Thursday, 26 July 2012

Impressions from a Southern European Country

After watching that Cyprus has also applied for a bailout from the EFSF/ESM fund (following Greece, Ireland, Spain and Italy) I decided to to watch a bit more carefully on how the situation will be handled this time. From what I can see in the news, the group of experts (or technocrats if you prefer) of the International Monetary Fund, the European Commission and the European Central Bank (the so-called troika) have reached the same conclusions as they had done before for the case of Greece, Ireland, Spain and Italy: Austerity Measures. Surprise, Surprise! As if any European citizen was expecting anything else.

News stories of what they intend to propose specify things like large cuts on government expenses, decreases in civil servant wages and benefits and increases in direct and indirect taxes. Although I am positive that the Cypriot state needs to perform some sort of rationalization over its expenses (the Southern European states have a much deserved reputation of not being very logical when it comes to government spending. An excellent example of such irrationalities is Greek government's allowance to the civil workers who arrived at work on time) this sort of thinking and acting will not ease the burden of a sovereign debt crisis. Judging however of the ease at which the troikans believe that austerity measures are a panacea I would propose that the next country that will need a bailout ship its accounting books to them and spare the EU some money on traveling!

As one may observe, austerity measures have not so far helped in easing the effects of the near-bankruptcy of Greece. In Spain, unemployment has reached 25% amongst the population and about one out of two youths under 25 is jobless. And yet, Mariano Rajoy's government announced huge cuts in the nation's budget which will only worsen the situation. Mario Monti's government of technocrats in Italy (in my opinion the best leader in the EU at the moment) has only taken 30bn euros worth of measures, and those in December 2011. In comparing the two states it would now seem that prospects seem slightly brighter for the Italians as per the spring 2012 European Commission forecasts. (for more details read the European Commission Economic Forecast. Be warned it is 190 pages long!)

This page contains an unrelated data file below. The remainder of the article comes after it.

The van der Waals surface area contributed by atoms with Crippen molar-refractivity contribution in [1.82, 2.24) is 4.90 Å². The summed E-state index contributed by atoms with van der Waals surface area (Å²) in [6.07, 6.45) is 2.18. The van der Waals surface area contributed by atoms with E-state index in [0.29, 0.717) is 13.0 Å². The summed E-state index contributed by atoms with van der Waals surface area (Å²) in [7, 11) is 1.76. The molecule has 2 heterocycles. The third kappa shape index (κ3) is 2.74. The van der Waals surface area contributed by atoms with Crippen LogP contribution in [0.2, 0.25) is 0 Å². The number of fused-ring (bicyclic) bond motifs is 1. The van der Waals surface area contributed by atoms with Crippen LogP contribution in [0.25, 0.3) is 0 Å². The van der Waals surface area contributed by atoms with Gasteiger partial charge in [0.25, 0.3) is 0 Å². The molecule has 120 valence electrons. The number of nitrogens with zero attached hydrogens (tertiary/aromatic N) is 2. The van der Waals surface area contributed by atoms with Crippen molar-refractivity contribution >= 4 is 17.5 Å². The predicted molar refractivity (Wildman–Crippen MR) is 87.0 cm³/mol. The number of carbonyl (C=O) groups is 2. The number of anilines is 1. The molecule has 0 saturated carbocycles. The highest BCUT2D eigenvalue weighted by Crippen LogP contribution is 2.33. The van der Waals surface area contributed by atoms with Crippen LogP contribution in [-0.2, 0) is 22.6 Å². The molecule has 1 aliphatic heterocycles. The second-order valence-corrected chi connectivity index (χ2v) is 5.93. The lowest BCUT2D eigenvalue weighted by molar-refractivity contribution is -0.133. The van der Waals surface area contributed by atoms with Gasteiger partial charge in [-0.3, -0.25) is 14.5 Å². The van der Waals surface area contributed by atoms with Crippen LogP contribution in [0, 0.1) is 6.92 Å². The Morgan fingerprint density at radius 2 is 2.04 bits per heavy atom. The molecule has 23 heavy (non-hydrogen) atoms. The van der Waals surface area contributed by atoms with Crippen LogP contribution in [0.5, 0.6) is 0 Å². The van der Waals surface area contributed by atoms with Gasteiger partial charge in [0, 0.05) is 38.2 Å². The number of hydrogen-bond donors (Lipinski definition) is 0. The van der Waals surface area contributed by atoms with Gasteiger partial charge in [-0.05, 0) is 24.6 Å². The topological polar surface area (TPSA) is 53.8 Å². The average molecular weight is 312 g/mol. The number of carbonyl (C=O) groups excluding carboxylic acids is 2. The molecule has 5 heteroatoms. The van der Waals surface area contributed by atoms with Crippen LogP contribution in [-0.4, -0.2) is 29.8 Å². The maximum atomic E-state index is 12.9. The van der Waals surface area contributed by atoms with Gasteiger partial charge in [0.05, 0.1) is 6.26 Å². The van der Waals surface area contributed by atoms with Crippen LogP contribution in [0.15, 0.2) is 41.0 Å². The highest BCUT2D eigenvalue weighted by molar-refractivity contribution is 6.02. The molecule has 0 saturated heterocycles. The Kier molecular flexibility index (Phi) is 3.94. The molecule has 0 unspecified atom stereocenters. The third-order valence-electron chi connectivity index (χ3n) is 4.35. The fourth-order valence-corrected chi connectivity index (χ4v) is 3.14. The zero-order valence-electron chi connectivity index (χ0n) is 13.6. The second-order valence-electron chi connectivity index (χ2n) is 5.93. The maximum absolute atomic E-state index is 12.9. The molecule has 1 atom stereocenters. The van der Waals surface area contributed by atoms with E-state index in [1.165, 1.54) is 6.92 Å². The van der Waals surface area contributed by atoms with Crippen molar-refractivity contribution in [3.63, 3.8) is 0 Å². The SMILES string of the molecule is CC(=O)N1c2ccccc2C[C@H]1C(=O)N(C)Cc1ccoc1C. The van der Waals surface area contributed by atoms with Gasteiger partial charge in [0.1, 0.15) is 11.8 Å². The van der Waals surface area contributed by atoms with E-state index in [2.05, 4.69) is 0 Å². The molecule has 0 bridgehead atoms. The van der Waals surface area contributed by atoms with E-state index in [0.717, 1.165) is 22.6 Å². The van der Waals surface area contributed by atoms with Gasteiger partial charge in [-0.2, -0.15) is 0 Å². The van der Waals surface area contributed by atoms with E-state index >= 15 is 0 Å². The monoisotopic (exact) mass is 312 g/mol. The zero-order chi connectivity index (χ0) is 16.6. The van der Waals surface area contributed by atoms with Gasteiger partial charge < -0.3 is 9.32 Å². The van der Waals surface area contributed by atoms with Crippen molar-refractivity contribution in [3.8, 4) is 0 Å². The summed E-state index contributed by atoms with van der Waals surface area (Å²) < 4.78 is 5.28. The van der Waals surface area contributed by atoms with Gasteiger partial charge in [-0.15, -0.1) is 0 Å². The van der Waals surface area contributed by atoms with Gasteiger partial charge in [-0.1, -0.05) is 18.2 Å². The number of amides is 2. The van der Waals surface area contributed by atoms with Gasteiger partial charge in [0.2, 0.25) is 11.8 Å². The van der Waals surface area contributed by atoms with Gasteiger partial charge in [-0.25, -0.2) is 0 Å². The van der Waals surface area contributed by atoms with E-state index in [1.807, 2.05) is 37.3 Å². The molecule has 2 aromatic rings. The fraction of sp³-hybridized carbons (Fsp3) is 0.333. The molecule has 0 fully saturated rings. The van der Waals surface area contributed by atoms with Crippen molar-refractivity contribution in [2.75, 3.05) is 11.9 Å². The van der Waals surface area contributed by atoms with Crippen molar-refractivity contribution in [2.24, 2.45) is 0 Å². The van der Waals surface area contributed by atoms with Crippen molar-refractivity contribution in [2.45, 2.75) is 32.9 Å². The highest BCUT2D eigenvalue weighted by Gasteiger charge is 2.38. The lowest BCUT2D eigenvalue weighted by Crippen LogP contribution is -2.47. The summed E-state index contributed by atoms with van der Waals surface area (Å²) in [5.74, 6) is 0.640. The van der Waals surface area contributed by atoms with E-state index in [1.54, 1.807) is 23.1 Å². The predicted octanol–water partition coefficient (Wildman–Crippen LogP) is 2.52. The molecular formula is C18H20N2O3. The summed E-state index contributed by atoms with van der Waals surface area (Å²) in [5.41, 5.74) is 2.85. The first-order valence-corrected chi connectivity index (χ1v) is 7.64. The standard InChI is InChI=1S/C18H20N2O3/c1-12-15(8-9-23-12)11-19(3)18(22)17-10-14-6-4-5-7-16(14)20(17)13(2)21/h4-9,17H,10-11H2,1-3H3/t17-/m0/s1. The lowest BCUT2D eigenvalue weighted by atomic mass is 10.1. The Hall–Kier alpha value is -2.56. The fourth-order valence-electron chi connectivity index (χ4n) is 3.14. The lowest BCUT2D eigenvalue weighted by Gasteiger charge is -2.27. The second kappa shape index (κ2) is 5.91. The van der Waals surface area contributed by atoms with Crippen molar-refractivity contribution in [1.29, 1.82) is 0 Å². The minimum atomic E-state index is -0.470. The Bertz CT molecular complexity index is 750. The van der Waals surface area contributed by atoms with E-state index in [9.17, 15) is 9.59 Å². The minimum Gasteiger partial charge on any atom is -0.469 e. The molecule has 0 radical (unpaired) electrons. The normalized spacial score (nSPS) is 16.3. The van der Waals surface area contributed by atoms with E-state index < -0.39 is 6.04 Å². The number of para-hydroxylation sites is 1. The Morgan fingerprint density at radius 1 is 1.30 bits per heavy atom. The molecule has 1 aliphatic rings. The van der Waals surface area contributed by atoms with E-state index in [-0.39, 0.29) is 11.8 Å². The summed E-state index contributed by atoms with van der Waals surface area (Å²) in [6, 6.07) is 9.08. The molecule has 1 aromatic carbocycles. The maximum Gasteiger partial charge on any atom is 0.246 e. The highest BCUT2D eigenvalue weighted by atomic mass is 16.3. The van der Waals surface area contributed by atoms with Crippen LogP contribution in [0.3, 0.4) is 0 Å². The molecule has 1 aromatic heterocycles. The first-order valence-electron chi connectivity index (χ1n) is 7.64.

As one may observe the Commission states that after 2012, a bright future awaits the Union.However I do not believe that such a comeback will be feasible so easily. In an already depressed economy the cost of slashing government spending is going to be more than the amount of money not spend.

As one may see from Google's public data Spain had negative growth only twice in the last 50 years while the more politically unstable Greece and Italy have had more ups and downs. On the other hand Cyprus's only year of negative growth since 1961 was 2009 (wouldn't it be nice if they could just keep it up? Damned bank exposure to Greece!). However, if you exclude the 1974 change in Greek authorities after the 1967 coup d'état, a year which was marked by a 6,44% Greece had not faced major economic downturns. The same holds for the Italians whose worst year was 1975 with a 2,09% drop.

According to the Debt-Deflation Theory of the Great Depression by Irving Fisher and the academics who have studied and written about it over the years (one of which in the Governor of the Bank of England Mervyn King) a large government sector has stabilizing consequences to an economy. In Hyman Minsky's Stabilizing an Unstable Economy (you can find it here) this idea is revisited and it is once again shown that a large government (up to a point obviously) is beneficial for the financial stability of a nation. (I am under the impression that the troika will not especially enjoy this paragraph) Thus the danger that may arise from an excess of austerity measures is to make the already fragile system more prone to future crises.

Following this ideas it is more essential to provide incentives for growth and then impose austerity measures. The logic behind the EFSF so far has been: we give you money if you promise to be frugal with them. Well gee EFSF thanks a lot! What would actually make sense would a be a policy of ''we give you money, spend them to boost the economy, and then impose some austerity measures". (If you are one of those who like to derive examples from economic history you may use the one of Theodore Roosevelt and the Great Depression) I once again state that I am not against the rationalization of government expenses. However, this should be done after the economy stabilizes and not before! If the economy does not grow how is the nation going to pay back it's lenders?

I guess that following the traditional German logic of keeping inflation low and finances tight at all costs led us to where we are now (a note on the solution of the Greek debt haircut on posts to come) and will keep us there until the Germans realize that the hyperinflation of the 1920's will not occur if the let the ECB act as regular central bank and print money. It would even make the value of the dollar fall which would help German exports! 

(Mrs Merkel please listen to reason! Most Europeans are bored of the same meetings with the same conclusions!)

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